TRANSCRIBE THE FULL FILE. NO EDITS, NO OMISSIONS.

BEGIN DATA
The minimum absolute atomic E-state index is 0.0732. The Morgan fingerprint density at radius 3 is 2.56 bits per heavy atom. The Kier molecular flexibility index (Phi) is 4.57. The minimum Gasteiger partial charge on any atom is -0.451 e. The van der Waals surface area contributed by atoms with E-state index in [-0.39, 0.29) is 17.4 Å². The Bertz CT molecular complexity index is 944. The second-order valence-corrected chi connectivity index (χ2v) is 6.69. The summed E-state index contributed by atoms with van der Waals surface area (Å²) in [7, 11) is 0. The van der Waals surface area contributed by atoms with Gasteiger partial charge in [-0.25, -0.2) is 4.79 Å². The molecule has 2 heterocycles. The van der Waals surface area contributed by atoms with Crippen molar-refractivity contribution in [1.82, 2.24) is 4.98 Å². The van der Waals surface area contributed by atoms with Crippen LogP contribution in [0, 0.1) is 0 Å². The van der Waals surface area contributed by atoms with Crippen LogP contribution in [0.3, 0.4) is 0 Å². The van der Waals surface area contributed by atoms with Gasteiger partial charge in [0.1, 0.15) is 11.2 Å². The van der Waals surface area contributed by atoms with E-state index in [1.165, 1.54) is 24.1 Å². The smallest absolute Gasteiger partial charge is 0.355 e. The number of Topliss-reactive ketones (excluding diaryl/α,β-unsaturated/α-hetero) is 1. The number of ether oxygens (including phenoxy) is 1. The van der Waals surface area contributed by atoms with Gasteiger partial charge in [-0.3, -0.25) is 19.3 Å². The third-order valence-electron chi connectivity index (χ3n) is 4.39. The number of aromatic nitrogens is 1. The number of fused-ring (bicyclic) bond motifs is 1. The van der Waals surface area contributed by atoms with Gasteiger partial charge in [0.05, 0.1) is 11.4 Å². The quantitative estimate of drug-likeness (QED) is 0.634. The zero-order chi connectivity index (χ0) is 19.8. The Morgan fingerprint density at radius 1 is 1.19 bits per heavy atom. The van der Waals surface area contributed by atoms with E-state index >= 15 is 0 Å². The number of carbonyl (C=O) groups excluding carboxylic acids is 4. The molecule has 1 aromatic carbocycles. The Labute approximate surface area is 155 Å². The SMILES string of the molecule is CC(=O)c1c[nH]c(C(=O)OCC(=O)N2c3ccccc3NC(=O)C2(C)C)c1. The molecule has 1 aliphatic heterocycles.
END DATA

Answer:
The minimum absolute atomic E-state index is 0.0732. The Morgan fingerprint density at radius 3 is 2.56 bits per heavy atom. The Kier molecular flexibility index (Phi) is 4.57. The minimum Gasteiger partial charge on any atom is -0.451 e. The van der Waals surface area contributed by atoms with E-state index in [-0.39, 0.29) is 17.4 Å². The Bertz CT molecular complexity index is 944. The second-order valence-corrected chi connectivity index (χ2v) is 6.69. The summed E-state index contributed by atoms with van der Waals surface area (Å²) in [7, 11) is 0. The van der Waals surface area contributed by atoms with Gasteiger partial charge in [-0.25, -0.2) is 4.79 Å². The molecule has 2 heterocycles. The van der Waals surface area contributed by atoms with Crippen molar-refractivity contribution in [1.82, 2.24) is 4.98 Å². The van der Waals surface area contributed by atoms with Crippen LogP contribution in [0, 0.1) is 0 Å². The van der Waals surface area contributed by atoms with Crippen LogP contribution in [0.3, 0.4) is 0 Å². The van der Waals surface area contributed by atoms with Gasteiger partial charge in [0.1, 0.15) is 11.2 Å². The van der Waals surface area contributed by atoms with E-state index in [1.165, 1.54) is 24.1 Å². The smallest absolute Gasteiger partial charge is 0.355 e. The number of Topliss-reactive ketones (excluding diaryl/α,β-unsaturated/α-hetero) is 1. The number of ether oxygens (including phenoxy) is 1. The van der Waals surface area contributed by atoms with Gasteiger partial charge in [-0.3, -0.25) is 19.3 Å². The third-order valence-electron chi connectivity index (χ3n) is 4.39. The number of aromatic nitrogens is 1. The number of fused-ring (bicyclic) bond motifs is 1. The van der Waals surface area contributed by atoms with Gasteiger partial charge in [0.05, 0.1) is 11.4 Å². The quantitative estimate of drug-likeness (QED) is 0.634. The zero-order chi connectivity index (χ0) is 19.8. The Morgan fingerprint density at radius 1 is 1.19 bits per heavy atom. The van der Waals surface area contributed by atoms with E-state index >= 15 is 0 Å². The number of carbonyl (C=O) groups excluding carboxylic acids is 4. The molecule has 1 aromatic carbocycles. The Labute approximate surface area is 155 Å². The SMILES string of the molecule is CC(=O)c1c[nH]c(C(=O)OCC(=O)N2c3ccccc3NC(=O)C2(C)C)c1. The molecule has 1 aliphatic heterocycles.